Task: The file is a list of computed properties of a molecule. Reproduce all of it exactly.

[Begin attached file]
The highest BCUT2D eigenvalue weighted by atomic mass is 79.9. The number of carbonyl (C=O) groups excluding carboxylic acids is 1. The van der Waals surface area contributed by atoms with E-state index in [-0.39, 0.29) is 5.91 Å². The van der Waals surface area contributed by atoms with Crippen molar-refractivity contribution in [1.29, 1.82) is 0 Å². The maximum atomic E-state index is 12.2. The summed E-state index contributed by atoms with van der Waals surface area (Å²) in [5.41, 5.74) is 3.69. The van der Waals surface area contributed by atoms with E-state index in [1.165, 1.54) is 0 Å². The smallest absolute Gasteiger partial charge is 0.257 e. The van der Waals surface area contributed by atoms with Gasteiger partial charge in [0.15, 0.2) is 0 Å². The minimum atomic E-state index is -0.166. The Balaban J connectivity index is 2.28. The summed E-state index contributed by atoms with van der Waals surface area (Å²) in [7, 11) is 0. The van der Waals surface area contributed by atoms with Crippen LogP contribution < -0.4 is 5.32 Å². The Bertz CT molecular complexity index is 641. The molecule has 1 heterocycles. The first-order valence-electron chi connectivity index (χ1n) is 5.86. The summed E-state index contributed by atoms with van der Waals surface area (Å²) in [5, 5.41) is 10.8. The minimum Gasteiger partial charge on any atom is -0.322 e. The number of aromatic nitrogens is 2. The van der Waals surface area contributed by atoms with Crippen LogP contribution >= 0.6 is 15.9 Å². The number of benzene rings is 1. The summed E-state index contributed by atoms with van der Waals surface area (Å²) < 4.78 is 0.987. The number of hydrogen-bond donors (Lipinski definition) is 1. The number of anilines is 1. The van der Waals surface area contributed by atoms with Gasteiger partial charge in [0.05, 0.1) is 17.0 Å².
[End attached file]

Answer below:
The highest BCUT2D eigenvalue weighted by atomic mass is 79.9. The number of carbonyl (C=O) groups excluding carboxylic acids is 1. The van der Waals surface area contributed by atoms with E-state index in [-0.39, 0.29) is 5.91 Å². The van der Waals surface area contributed by atoms with Crippen molar-refractivity contribution in [1.29, 1.82) is 0 Å². The maximum atomic E-state index is 12.2. The summed E-state index contributed by atoms with van der Waals surface area (Å²) in [5.41, 5.74) is 3.69. The van der Waals surface area contributed by atoms with E-state index in [1.165, 1.54) is 0 Å². The smallest absolute Gasteiger partial charge is 0.257 e. The van der Waals surface area contributed by atoms with Gasteiger partial charge in [0.15, 0.2) is 0 Å². The minimum atomic E-state index is -0.166. The Balaban J connectivity index is 2.28. The summed E-state index contributed by atoms with van der Waals surface area (Å²) in [7, 11) is 0. The van der Waals surface area contributed by atoms with Crippen LogP contribution < -0.4 is 5.32 Å². The Bertz CT molecular complexity index is 641. The molecule has 1 heterocycles. The first-order valence-electron chi connectivity index (χ1n) is 5.86. The summed E-state index contributed by atoms with van der Waals surface area (Å²) in [5, 5.41) is 10.8. The minimum Gasteiger partial charge on any atom is -0.322 e. The number of aromatic nitrogens is 2. The van der Waals surface area contributed by atoms with Crippen LogP contribution >= 0.6 is 15.9 Å². The number of benzene rings is 1. The summed E-state index contributed by atoms with van der Waals surface area (Å²) < 4.78 is 0.987. The number of hydrogen-bond donors (Lipinski definition) is 1. The number of anilines is 1. The van der Waals surface area contributed by atoms with Gasteiger partial charge in [0.05, 0.1) is 17.0 Å².